Those words from Galatians 5:1 are ones I have spoken to myself often since the evening of December 7th, 2016.

I will never forget the out of body experience that came with being curled on my knees on my kitchen floor, clutching the phone on which my best friend in Alaska had just delivered the news of the disappearance of Scott, Kaitlyn, Zach, Kyle, and our plane. I will never be able to stop seeing myself there, nor can I seem to forget the feeling of all of my breath leaving my body as my head was plunged back under the icy waters of grief, not even six months after Kevin and Geno’s deaths. I can still vaguely feel the way my lungs remained contracted for months, unable to fully inhale for fear of breathing in water— my own tears. A very wise friend assured me one afternoon that maybe that season of feeling like I was under water was meant to be a baptism, not the vengeful drowning of me, an “unworthy sinner” by my most Holy God. (Oh how I have kept that wisdom close to my heart.)

The words from Galatians 5:1 are those which I heard the Lord whisper to my spirit upon my first ever flight as pilot-in-command in April of 2016. As I manned the yoke in our Cherokee and screamed, “Oh my God! I’m flying!! I’m flying a plane! Who thought this was a good idea?!” like the spazz I am, I almost audibly felt him calm me: Shhhhhhh, sweet girl. I have set you free so that the freedom of the gospel might be spread to places only planes can go; it is for freedom Christ has set us free.

Those words are the ones which Scott teased me for mercilessly when I said I wanted to get them tattooed on my arm once I solo-ed in the Cherokee for my pilot’s license. In his typical snarky way, He would always extend an interpretation of the verse to include: “do not be yoked again to the slavery of the ground!” where scripture says, “stand firm therefore, and do not submit again to the yoke of slavery.” Pilot jokes… they’re almost as bad as dad jokes… (And oh, Scott had such a knack for both.)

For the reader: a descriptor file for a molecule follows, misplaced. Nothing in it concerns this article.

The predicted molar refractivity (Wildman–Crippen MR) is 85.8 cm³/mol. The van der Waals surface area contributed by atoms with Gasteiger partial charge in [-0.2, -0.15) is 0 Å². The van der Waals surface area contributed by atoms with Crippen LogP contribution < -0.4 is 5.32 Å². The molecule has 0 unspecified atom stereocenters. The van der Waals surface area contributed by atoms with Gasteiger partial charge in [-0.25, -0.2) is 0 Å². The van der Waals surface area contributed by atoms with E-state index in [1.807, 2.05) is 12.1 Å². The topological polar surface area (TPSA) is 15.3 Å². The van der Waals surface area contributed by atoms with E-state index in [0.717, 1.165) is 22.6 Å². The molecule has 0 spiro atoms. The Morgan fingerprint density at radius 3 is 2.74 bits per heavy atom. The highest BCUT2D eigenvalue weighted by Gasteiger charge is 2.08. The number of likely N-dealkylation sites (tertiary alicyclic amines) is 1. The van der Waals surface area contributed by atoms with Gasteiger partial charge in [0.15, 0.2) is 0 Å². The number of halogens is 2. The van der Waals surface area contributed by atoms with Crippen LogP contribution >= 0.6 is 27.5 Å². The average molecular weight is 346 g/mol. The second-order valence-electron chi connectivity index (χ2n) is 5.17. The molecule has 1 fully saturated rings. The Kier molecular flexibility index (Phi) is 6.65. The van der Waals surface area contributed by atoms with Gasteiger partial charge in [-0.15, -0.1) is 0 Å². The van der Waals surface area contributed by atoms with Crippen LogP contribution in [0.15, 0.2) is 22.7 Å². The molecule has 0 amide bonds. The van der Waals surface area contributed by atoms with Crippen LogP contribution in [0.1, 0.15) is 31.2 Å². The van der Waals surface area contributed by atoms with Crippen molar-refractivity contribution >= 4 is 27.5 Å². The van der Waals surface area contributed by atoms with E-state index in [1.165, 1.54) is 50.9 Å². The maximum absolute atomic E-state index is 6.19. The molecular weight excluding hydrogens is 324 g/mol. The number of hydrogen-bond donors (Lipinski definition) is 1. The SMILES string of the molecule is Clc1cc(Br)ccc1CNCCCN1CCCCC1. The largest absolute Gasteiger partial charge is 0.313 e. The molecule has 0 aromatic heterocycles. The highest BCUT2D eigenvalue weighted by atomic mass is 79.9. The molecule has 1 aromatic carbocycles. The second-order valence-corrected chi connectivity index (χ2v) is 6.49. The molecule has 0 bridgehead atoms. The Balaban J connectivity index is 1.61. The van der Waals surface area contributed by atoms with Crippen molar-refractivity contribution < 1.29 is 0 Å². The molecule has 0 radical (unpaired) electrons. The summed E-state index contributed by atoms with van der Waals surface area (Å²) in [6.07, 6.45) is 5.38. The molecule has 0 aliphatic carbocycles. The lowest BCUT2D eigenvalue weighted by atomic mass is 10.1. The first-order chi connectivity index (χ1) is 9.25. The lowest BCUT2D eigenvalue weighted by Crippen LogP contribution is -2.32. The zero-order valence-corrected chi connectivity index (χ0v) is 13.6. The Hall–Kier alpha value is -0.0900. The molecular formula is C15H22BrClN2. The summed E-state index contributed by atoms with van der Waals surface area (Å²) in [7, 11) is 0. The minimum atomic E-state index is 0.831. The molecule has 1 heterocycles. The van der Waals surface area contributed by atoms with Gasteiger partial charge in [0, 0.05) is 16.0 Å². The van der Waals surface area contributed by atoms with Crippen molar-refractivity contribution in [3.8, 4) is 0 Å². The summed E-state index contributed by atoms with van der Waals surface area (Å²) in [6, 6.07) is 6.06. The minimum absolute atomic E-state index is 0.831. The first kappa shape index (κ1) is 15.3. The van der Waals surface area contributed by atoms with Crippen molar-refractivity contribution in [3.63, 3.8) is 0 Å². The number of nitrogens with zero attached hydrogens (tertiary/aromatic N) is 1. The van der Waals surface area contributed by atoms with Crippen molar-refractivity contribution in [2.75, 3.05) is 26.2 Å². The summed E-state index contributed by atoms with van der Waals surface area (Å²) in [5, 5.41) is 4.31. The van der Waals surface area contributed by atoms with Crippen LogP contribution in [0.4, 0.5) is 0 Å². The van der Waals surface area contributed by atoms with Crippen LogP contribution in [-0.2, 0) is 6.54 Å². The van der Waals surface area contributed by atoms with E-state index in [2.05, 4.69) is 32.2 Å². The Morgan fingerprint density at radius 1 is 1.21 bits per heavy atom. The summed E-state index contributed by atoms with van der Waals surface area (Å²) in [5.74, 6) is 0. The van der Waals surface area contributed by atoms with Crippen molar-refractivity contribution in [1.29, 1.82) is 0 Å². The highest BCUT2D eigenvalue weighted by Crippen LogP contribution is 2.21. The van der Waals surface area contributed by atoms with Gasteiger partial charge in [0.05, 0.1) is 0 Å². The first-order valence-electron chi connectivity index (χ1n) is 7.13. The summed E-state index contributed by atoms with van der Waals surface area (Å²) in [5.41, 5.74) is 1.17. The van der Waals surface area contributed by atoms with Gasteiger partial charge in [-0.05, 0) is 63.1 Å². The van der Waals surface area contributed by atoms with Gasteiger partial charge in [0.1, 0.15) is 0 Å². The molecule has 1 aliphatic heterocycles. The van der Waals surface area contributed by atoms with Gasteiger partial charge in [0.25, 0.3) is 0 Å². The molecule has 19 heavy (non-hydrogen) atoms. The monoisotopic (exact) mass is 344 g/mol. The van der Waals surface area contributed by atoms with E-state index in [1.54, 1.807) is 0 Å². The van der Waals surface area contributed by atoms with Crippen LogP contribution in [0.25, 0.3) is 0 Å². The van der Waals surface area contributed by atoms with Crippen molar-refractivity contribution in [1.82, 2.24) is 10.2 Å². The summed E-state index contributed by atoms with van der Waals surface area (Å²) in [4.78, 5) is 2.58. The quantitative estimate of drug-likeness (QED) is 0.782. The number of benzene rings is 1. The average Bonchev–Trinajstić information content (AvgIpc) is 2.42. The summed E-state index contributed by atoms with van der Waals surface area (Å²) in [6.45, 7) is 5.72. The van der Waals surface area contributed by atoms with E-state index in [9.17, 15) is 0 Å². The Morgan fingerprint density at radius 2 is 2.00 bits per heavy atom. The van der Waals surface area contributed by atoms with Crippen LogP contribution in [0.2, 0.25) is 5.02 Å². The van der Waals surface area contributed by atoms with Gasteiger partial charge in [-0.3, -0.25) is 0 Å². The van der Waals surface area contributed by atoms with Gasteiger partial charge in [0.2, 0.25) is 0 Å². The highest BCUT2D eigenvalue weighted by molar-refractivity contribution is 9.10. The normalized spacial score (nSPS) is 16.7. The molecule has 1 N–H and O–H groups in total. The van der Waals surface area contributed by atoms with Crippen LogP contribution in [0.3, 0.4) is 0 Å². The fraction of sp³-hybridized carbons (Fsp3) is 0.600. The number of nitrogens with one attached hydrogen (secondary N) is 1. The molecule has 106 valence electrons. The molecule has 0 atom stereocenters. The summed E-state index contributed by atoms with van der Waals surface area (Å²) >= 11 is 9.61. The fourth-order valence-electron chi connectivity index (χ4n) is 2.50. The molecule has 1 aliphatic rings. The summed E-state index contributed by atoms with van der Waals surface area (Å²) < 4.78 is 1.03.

Those words have been my constant reminder that the Lord has not allowed our loved ones’ deaths and Homecomings to be in vain; rather that their transference into the Heavens has been a means by which the gospel has been spread to the very ends of the earth— the most remote Alaskan villages, the Cambodian countryside, humble living rooms all over the US as Julie’s story has been written and read, and all over the world as the body of Christ has rallied our little Alaskan village in prayer.

Those words are a reminder of my calling in life: to be unashamed of the Freedom I carry within my bones because of what Christ has done on the cross, and to call others into that glorious Freedom.

So today, a day where my own grief and the grief I carry in my heart for my dear friends seems strong enough to suck me back under the icy waters, I chose to take a leaf out of Lisa’s book and baptize myself in Truth:

Even here, even now, the Truth remains that God is love and only love. In the midst of trials and sorrow, anniversaries of deaths, and the reminders of dreams and hopes deferred, my God is a God of freedom.

Christ came that we may be set free– that we might proclaim the beautiful, even if tragic, ways that His coming into world and our lives has changed everything.

Jesus, make our hearts believe.

Broncos2016

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To fly by faith and not by sight…

What does it look like to fly on faith, and faith alone?

That’s easy. Anytime you fly as a passenger in a plane, you’re flying solely on faith– Faith that the stranger at the controls isn’t an absolute idiot; faith that the plane had been properly inspected and is mechanically sound for flight. More than likely, as a regular person boarding a plane, you aren’t sure of either of those things. You’re hopeful… But you’re not one hundred percent sure.

Flying is all about faith, really.

You see, there are two different types of flying—VFR, where you operate by Visual Flight Rules and can see where you’re going, and IFR, where you are operating under Instrument Flight Rules. In layman’s terms—when you’re flying IFR, you can’t see where you’re going all the time. You have to rely on your instruments: your altimeter, GPS, compass, etc.